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Picturing a World

Medieval window panes

Accounts of medieval windows generally focus on stained glass, and no wonder—they're very beautiful. But, of course, not all windows were tinted. Recently, I came across a complicated allegorical frontispiece on fol.1r of a French Mirror of History. Half the picture depicts a church being built with various kings, saints, and biblical figures as craftsmen—including these two monks. They grabbed my attention because I had never seen a depiction of glaziers installing windows.

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Glass Hotel

This month, my library book club is reading The Sea of Tranquility by Emily St. John Mandel. A few of its characters first appear in The Glass Hotel so I decided to read the two novels together. What fascinates me is that Mandel gives the Hotel characters somewhat altered lives in Tranquility—not out of carelessness, but because it fits! The Glass Hotel is very much about how a person's world is created by circumstance and psychology. It has no paranormal threads; but, with a large cast and interlocking plot lines, it offers many, many takes on perception, construction, hiding, disguising, remaking, maturing, drugs, etc. Tranquility, by contrast, is an outright time-travel, sci-fi novel and, as such, opens yet other ways of looking at the worlds, including speculation about the future, (something Mandel did brilliantly in her break-out novel, Station Eleven).

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London charnel house

This detail from a bird's-eye map of Tudor London is taken from a blog post, In the Charnel House, about, what else? excavation of a 14th C charnel house. The post has lots of information about history, the stonework being uncovered, etc. What made me save the image, however, was its depiction of the cluster of buildings and gardens adjacent. It comes from the Agas map, for which there is a dedicated website. The site takes a bit of getting used to, but it's an invaluable resource.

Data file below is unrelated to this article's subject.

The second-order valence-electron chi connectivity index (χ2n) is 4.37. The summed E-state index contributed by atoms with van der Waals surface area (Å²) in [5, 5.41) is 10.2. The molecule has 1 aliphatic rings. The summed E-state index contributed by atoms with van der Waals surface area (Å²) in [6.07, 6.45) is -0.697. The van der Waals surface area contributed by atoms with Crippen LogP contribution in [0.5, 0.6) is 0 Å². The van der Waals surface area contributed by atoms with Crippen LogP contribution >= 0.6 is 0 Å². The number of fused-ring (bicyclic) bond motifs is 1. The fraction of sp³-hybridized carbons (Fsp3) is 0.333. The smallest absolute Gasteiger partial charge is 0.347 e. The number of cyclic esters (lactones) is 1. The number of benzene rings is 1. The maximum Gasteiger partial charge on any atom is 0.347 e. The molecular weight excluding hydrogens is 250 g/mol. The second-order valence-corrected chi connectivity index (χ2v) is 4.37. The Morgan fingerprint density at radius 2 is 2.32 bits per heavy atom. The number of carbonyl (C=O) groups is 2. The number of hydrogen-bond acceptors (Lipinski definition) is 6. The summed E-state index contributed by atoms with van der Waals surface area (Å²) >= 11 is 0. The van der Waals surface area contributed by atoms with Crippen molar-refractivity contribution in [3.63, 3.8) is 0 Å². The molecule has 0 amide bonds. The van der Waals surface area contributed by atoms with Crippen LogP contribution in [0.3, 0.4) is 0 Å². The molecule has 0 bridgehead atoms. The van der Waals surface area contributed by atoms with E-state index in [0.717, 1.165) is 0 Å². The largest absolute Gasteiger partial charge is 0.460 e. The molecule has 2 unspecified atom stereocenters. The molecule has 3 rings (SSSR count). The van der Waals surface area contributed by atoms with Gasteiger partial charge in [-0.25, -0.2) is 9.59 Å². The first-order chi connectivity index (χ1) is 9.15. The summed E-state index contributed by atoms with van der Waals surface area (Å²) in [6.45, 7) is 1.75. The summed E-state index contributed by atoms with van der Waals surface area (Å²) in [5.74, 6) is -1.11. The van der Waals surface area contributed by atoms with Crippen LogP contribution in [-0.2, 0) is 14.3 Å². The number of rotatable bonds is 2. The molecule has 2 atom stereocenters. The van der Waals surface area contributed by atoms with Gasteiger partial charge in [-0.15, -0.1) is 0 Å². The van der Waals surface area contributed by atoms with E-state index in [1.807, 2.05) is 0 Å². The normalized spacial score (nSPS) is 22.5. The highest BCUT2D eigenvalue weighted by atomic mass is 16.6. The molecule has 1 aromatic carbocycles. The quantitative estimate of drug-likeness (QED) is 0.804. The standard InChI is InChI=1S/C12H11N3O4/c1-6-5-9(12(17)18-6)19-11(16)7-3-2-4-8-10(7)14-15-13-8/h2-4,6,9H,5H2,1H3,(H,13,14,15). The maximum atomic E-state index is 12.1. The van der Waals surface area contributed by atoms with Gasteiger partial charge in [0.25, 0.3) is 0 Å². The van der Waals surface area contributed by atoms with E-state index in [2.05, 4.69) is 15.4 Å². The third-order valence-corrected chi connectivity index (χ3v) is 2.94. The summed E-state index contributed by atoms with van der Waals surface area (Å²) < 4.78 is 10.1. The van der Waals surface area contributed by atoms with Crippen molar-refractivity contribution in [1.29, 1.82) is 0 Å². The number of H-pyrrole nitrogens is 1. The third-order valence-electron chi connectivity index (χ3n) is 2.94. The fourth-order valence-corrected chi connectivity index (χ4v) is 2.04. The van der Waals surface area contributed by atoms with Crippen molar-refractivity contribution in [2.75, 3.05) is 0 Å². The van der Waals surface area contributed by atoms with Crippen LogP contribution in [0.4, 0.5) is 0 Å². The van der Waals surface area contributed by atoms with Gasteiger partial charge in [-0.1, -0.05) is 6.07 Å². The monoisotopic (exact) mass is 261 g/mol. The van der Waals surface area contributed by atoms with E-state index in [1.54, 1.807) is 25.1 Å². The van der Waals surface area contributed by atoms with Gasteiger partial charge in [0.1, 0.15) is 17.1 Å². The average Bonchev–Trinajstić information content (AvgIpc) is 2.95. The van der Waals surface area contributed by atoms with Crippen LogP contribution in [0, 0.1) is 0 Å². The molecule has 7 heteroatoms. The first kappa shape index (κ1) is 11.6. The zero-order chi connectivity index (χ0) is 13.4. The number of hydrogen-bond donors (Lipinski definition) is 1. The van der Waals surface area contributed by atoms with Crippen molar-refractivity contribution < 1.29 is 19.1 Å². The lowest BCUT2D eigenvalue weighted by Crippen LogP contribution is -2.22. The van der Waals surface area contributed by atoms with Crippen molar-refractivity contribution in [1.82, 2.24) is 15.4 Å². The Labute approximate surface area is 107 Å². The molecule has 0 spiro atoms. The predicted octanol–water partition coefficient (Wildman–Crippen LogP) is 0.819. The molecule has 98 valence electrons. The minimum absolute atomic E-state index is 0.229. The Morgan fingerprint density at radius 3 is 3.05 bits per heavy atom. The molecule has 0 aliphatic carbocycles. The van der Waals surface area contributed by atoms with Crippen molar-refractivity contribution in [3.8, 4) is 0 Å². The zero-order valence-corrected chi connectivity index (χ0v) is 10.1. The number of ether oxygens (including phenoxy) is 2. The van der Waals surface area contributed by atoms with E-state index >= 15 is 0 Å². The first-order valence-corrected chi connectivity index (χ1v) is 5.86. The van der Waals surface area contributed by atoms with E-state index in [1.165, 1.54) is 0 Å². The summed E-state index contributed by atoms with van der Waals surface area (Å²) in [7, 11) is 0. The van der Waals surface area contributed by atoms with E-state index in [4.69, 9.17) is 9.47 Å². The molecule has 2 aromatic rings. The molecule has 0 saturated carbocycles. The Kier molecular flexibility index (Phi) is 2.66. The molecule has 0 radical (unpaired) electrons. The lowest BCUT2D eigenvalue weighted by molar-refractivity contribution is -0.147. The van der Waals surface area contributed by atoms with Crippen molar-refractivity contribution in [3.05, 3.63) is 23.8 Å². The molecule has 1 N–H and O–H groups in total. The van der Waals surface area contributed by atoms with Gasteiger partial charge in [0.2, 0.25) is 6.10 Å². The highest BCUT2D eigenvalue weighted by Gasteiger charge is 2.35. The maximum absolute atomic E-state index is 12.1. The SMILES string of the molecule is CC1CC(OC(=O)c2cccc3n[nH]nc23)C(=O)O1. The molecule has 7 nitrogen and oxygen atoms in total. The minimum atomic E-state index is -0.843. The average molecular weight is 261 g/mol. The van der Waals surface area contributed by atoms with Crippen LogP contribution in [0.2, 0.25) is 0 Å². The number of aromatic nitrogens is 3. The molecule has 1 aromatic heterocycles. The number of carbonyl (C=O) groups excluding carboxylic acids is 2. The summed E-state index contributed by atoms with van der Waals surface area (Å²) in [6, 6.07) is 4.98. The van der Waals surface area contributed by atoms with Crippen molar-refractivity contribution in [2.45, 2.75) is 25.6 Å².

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Canal bridge

Now look at this photograph of a bridge over a canal! Even when I don't want to describe something in detail in a story, I want to be able to visualize it for myself so that I know I'm not building an impossibility into the plot. The physical world, moreover, shapes our lives and should shape the lives of our characters. Okay, so I'm trying to imagine a bridge over a towpath in winter. Here I have the architectural solution for going from one bank to another. Curves and straight lines, bricks and stonework, messy dead grass and moss. I can see the muddy track as well as cobblestones, damp under the bridge, and a gate on the far side. Perfect for giving me assurance now, and you never know when some detail will suggest a future plot development.

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Thaulow bridge

Websites for auction houses can be great sources for images to help writers as well as art historians or would-be buyers. In my pursuit of aids to visualizing a river bank with a bridge, I came across this one at Bonham's by one of my favorite Scandinavian Impressionists, Frits Thaulow. At the Bonham's link, you can zoom in on details. What interested me most was the ramshackle staircase on the left and the grass-and-flower-covered bank opposite a brick retaining wall.

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View of a bridge

A story I'm working on is set in an imaginary world based loosely on Renaissance France and Tudor England. So why show you a drawing of Florence? Well, because my capital city has three bridges, one of which is built over with shops and houses. Images like this help me to visualize what my characters see, whether they illustrate exactly what I have in mind or not. In this case, I'm pleased by the representation both of buildings and a glimpse of the surrounding countryside. It helps me with scale as I send my characters up the river, over the bridge, and into neighborhoods on either side.
Image via MetMuseum

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